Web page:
Inequity in Family Law and Conclaves 

A few things should be understood about inequity in family law and conclaves. Firstly, the family is considered to be the fundamental unit of society and is often associated with religious or cultural beliefs. Thus, efforts to reform family law are often framed as threats to group identity and used to justify discriminatory laws. However, while the right to culture and religion is a human right, it cannot supersede the fundamental right to equality. 


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Differences between inequity in family law and conclaves 

The research team developed survey questions to gather information on government measures and analyzed the results to make recommendations to increase gender equality in family law. Most family law cases are initiated by women. Thus, the disproportionate impact of family law on women can be attributed to custody arrangements, financial obligations, and court closures. The researchers also found that the justice systems may consider novel ways of serving their constituents and focusing on the safety of their citizens. 

Legal regulation of marriage and parenthood 

Historically, family law has served as a significant mediator between the societal and state views on marriage and parenthood. Family law codifies individual rights, sets the foundation for family life, and protects the rights of kin-based groups. These values and rights are essential for the security and stability of nations. But, these principles are not omnipresent in family law. Inequity in family law has its roots in state policies and practices that don’t always serve the public interest. 

Inequity in family law may be a useful predictor of state fragility. It explains 30% of the variance in the Global Peace Index and 57% in the Fragile State Index. We found that excluding Huntington’s Civilizational Influence increased the statistical power of our model. Still, we found that equity in family law explained 40% of the variability in the Global Peace Index and 72% in the Fragile State Index, indicating that equity in family law is a strong predictor of state fragility.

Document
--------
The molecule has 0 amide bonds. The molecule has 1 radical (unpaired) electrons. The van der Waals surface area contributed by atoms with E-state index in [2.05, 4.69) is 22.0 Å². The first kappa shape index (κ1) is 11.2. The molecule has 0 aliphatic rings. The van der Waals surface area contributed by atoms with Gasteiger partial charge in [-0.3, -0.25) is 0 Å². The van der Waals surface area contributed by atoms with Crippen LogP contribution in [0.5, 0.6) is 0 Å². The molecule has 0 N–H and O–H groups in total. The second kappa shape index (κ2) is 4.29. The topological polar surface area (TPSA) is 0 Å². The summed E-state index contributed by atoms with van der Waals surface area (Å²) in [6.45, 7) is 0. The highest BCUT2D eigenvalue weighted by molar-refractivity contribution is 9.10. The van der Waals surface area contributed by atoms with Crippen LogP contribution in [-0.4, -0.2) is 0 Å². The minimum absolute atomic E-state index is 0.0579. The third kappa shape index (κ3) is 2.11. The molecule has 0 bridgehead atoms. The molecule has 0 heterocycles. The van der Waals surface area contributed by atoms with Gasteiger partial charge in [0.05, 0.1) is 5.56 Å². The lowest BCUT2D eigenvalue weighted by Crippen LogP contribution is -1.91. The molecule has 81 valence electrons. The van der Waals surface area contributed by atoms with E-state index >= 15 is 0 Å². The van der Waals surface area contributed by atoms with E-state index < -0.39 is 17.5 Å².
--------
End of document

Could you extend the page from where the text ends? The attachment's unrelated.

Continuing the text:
Economic consequences of divorce 

The economic costs of divorce are higher for women, who experience a much sharper decline in household income and poverty risk than men do. During the post-divorce years, their former spouses may improve their standard of living, which can exacerbate the inequality in post-divorce financial outcomes. One study quantifies the gender gap in divorce settlements, finding a decrease in women’s standard of living of 27 percent, compared to a rise of 10 percent for men. Other estimates are even higher. 

However, other studies found a difference between men and women when it comes to divorce consequences. Most of these studies looked at one outcome, or a group of outcomes, within one domain, and rarely cut across two or more domains. This means that a broader view of the differences between men and women is difficult to achieve. Nevertheless, analysts must piece together the evidence from a large piece of literature to draw meaningful conclusions.